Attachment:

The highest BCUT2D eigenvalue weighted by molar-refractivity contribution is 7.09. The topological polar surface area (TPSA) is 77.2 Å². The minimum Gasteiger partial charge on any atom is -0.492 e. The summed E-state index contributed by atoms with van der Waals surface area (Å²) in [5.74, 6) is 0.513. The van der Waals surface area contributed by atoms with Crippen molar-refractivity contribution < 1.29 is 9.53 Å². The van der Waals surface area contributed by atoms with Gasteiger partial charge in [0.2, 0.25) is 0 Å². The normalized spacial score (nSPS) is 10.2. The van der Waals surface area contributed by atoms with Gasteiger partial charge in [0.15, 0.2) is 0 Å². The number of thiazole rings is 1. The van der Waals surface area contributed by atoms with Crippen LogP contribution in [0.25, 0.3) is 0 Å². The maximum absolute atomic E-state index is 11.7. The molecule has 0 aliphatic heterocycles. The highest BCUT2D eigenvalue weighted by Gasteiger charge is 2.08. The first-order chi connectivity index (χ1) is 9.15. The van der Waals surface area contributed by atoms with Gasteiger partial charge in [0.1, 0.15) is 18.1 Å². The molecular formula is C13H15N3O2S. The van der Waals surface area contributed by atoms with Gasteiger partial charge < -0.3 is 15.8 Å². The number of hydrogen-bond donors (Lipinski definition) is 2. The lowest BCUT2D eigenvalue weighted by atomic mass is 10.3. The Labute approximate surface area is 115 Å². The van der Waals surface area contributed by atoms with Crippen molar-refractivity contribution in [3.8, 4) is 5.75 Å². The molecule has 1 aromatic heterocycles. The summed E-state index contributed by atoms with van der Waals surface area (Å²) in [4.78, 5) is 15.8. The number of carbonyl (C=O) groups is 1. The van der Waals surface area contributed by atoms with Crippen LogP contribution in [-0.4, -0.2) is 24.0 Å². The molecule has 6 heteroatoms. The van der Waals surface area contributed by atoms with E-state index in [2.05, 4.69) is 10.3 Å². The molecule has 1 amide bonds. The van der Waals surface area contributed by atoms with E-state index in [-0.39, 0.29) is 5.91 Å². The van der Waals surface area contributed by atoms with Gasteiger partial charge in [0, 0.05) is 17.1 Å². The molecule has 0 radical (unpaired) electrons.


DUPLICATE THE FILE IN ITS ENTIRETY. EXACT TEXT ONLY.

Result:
The highest BCUT2D eigenvalue weighted by molar-refractivity contribution is 7.09. The topological polar surface area (TPSA) is 77.2 Å². The minimum Gasteiger partial charge on any atom is -0.492 e. The summed E-state index contributed by atoms with van der Waals surface area (Å²) in [5.74, 6) is 0.513. The van der Waals surface area contributed by atoms with Crippen molar-refractivity contribution < 1.29 is 9.53 Å². The van der Waals surface area contributed by atoms with Gasteiger partial charge in [0.2, 0.25) is 0 Å². The normalized spacial score (nSPS) is 10.2. The van der Waals surface area contributed by atoms with Gasteiger partial charge in [0.15, 0.2) is 0 Å². The number of thiazole rings is 1. The van der Waals surface area contributed by atoms with Crippen LogP contribution in [0.25, 0.3) is 0 Å². The maximum absolute atomic E-state index is 11.7. The molecule has 0 aliphatic heterocycles. The highest BCUT2D eigenvalue weighted by Gasteiger charge is 2.08. The first-order chi connectivity index (χ1) is 9.15. The van der Waals surface area contributed by atoms with Gasteiger partial charge in [0.1, 0.15) is 18.1 Å². The molecular formula is C13H15N3O2S. The van der Waals surface area contributed by atoms with Gasteiger partial charge < -0.3 is 15.8 Å². The number of hydrogen-bond donors (Lipinski definition) is 2. The lowest BCUT2D eigenvalue weighted by atomic mass is 10.3. The Labute approximate surface area is 115 Å². The van der Waals surface area contributed by atoms with Crippen molar-refractivity contribution in [3.8, 4) is 5.75 Å². The molecule has 1 aromatic heterocycles. The summed E-state index contributed by atoms with van der Waals surface area (Å²) in [4.78, 5) is 15.8. The number of carbonyl (C=O) groups is 1. The van der Waals surface area contributed by atoms with Crippen LogP contribution in [-0.4, -0.2) is 24.0 Å². The molecule has 6 heteroatoms. The van der Waals surface area contributed by atoms with E-state index in [2.05, 4.69) is 10.3 Å². The molecule has 1 amide bonds. The van der Waals surface area contributed by atoms with E-state index in [-0.39, 0.29) is 5.91 Å². The van der Waals surface area contributed by atoms with Gasteiger partial charge in [0, 0.05) is 17.1 Å². The molecule has 0 radical (unpaired) electrons.